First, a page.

Did you know it’s likely you’ll spend up to two decades or more in retirement?
It’s a long time, so will you be able to afford all the things you’ve thought of doing in retirement, before your savings run out?
By starting now and making small changes to how you approach your super savings, you can get closer to the retirement you’d like – and hopefully make your savings last longer.
Here are our Top 5 tips:
Consider Consolidating Your Super Funds
There are a few things to think about before you consolidate your super:
- Weigh up the benefits and features of your other super funds against your chosen super account.
- Check the tax implications and see if your tax and preservation components will be impacted. Speak to your financial adviser for further information.
- Compare the fees of your funds and check for exit or termination fees.
- Don’t forget your insurance. Check if your chosen super account will give you appropriate cover to replace any cancellation of insurance cover that will occur by consolidating your accounts. Appropriate insurance can include level and types of cover as well as policy terms. If you have a pre-existing medical condition, consider whether you’ll be eligible for the same level of cover if you cancel your existing insurance policy.
- If you intend to claim a tax deduction for personal contributions made into your other fund, there’s something you need to do first. Ensure your “Notice of intent to claim a deduction for personal contributions” is made and acknowledged by that fund. For more information about eligibility and/or to obtain this form please visit the ATO website.
- If you consolidate your super, you’ll have fewer funds to manage and it’ll be easier to keep track of your retirement savings.
Make Personal Contributions
By making a personal super contribution and claiming the amount as a tax deduction, you may be able to pay less tax and invest more in super. The contribution will generally be taxed in the fund at the concessional rate of up to 15 per cent instead of your marginal tax rate which could be up to 47 per cent, including the Medicare Levy. Additional 15 per cent tax applies to concessional super contributions if your combined income and concessional contributions exceed $250,000. Visit the ATO website to check the latest tax rates.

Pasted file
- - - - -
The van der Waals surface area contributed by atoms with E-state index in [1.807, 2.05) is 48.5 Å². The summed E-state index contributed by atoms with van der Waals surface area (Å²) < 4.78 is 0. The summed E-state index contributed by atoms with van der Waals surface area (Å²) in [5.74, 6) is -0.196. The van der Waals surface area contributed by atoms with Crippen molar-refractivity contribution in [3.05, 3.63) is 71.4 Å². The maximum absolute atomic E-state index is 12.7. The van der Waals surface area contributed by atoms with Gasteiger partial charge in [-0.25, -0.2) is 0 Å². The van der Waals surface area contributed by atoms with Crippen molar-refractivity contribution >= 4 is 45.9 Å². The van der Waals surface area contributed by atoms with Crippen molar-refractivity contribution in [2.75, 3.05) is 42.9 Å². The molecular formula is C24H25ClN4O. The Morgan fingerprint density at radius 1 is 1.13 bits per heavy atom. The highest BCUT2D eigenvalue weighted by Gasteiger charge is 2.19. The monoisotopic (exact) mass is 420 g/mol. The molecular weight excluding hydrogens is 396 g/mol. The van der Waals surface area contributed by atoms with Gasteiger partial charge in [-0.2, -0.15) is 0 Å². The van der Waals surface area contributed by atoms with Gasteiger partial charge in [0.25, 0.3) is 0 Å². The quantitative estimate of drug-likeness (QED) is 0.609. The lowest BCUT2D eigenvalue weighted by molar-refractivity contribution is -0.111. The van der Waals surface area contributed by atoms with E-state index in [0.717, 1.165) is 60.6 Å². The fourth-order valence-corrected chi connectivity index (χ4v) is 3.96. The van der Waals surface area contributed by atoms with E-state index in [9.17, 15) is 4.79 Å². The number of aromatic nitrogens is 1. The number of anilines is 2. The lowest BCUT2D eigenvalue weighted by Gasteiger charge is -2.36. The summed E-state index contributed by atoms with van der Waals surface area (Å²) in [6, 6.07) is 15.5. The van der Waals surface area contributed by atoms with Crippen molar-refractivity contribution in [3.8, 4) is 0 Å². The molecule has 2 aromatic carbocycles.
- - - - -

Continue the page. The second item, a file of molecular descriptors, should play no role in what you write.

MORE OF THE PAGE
This strategy could result in a tax saving and enable you to increase your super balance.
To claim the super contribution as a tax deduction, you need to submit a valid ‘Notice of Intent’ form. You’ll also need to receive an acknowledgement from the super fund. You’ll need this before you complete your tax return, start a pension or withdraw or rollover money from the fund you made your personal contribution to. It’s generally not tax-effective to claim a tax deduction for an amount that reduces your taxable income below the threshold at which the 19 per cent marginal tax rate is payable. This is because you would end up paying more tax on the super contribution than you would save from claiming the deduction.
Make After-Tax Super Contributions
Maybe you’ve received an inheritance, a bonus, or sold an asset? If you are considering making non-concessional (after-tax) contributions to your super, there are important things to consider. The after-tax contributions cap is $100,000 pa, or up to $300,000, if you bring forward two years’ worth of contributions. To be eligible to make non-concessional contributions, certain requirements must be met. For more information visit the ATO website or book in a time to speak to one of our advisors.
Government super co-contributions also help eligible people boost their retirement savings. If you’re a low income earner and you make personal (after-tax) contributions to your super fund, the government also makes a contribution (called a co-contribution) up to a maximum amount of $500.
The amount of government co-contribution you receive depends on your income and how much you contribute. When you lodge a tax return, the ATO will work out if you’re eligible. If the super fund has your tax file number (TFN) they’ll pay it to your super account automatically. The way your co-contribution is calculated depends on the financial year in which you made your personal super contributions. You can visit the ATO website for specific income levels and amounts.
You may be able to make after-tax contributions to your super before you turn 65 even if you’re not working. After 65, you’ll need to meet a ‘work test’ each financial year to be able to make after-tax contributions (you’ll need to have worked 40 hours over a consecutive 30 day period), or are eligible for the work test exemption.View Disclaimer 1 And you can’t make after-tax contributions once you’re 75.
Top Up Your Spouse's Super
Is your spouse working part-time, earning a low income or currently not working (but not retired)? If so, you may both be able to benefit by making a ‘spouse contribution’ to their super account.